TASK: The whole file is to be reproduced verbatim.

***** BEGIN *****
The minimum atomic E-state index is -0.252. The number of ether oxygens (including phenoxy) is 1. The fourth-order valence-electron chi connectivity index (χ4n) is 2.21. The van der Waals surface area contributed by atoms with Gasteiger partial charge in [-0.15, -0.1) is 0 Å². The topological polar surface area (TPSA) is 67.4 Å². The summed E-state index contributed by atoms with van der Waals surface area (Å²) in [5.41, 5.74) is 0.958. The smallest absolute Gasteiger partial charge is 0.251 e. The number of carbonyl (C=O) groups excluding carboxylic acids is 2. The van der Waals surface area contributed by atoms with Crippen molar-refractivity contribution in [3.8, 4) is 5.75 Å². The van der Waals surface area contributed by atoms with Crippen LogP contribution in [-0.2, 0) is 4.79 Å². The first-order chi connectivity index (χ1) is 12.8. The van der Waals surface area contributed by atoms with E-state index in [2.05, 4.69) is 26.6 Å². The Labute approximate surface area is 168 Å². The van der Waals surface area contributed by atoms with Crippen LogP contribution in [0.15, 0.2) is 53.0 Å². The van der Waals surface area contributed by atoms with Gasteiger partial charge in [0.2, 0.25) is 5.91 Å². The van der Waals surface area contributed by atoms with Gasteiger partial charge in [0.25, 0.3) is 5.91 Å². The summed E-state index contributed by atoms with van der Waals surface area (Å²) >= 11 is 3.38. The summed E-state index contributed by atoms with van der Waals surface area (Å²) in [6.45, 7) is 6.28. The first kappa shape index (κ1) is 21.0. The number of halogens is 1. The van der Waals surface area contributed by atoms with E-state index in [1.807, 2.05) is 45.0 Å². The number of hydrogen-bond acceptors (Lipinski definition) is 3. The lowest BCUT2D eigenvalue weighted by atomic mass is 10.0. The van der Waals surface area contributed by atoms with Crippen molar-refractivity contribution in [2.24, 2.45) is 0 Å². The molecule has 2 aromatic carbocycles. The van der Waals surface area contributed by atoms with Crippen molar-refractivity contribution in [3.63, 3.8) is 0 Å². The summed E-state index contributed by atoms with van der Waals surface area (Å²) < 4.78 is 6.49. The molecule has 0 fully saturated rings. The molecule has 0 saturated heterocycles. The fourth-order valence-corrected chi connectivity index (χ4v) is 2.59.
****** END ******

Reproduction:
The minimum atomic E-state index is -0.252. The number of ether oxygens (including phenoxy) is 1. The fourth-order valence-electron chi connectivity index (χ4n) is 2.21. The van der Waals surface area contributed by atoms with Gasteiger partial charge in [-0.15, -0.1) is 0 Å². The topological polar surface area (TPSA) is 67.4 Å². The summed E-state index contributed by atoms with van der Waals surface area (Å²) in [5.41, 5.74) is 0.958. The smallest absolute Gasteiger partial charge is 0.251 e. The number of carbonyl (C=O) groups excluding carboxylic acids is 2. The van der Waals surface area contributed by atoms with Crippen molar-refractivity contribution in [3.8, 4) is 5.75 Å². The van der Waals surface area contributed by atoms with Crippen LogP contribution in [-0.2, 0) is 4.79 Å². The first-order chi connectivity index (χ1) is 12.8. The van der Waals surface area contributed by atoms with E-state index in [2.05, 4.69) is 26.6 Å². The Labute approximate surface area is 168 Å². The van der Waals surface area contributed by atoms with Crippen LogP contribution in [0.15, 0.2) is 53.0 Å². The van der Waals surface area contributed by atoms with Gasteiger partial charge in [0.2, 0.25) is 5.91 Å². The van der Waals surface area contributed by atoms with Gasteiger partial charge in [0.25, 0.3) is 5.91 Å². The summed E-state index contributed by atoms with van der Waals surface area (Å²) >= 11 is 3.38. The summed E-state index contributed by atoms with van der Waals surface area (Å²) in [6.45, 7) is 6.28. The first kappa shape index (κ1) is 21.0. The number of halogens is 1. The van der Waals surface area contributed by atoms with E-state index in [1.807, 2.05) is 45.0 Å². The number of hydrogen-bond acceptors (Lipinski definition) is 3. The lowest BCUT2D eigenvalue weighted by atomic mass is 10.0. The van der Waals surface area contributed by atoms with Crippen molar-refractivity contribution in [2.24, 2.45) is 0 Å². The molecule has 2 aromatic carbocycles. The van der Waals surface area contributed by atoms with Crippen molar-refractivity contribution in [3.63, 3.8) is 0 Å². The summed E-state index contributed by atoms with van der Waals surface area (Å²) < 4.78 is 6.49. The molecule has 0 fully saturated rings. The molecule has 0 saturated heterocycles. The fourth-order valence-corrected chi connectivity index (χ4v) is 2.59.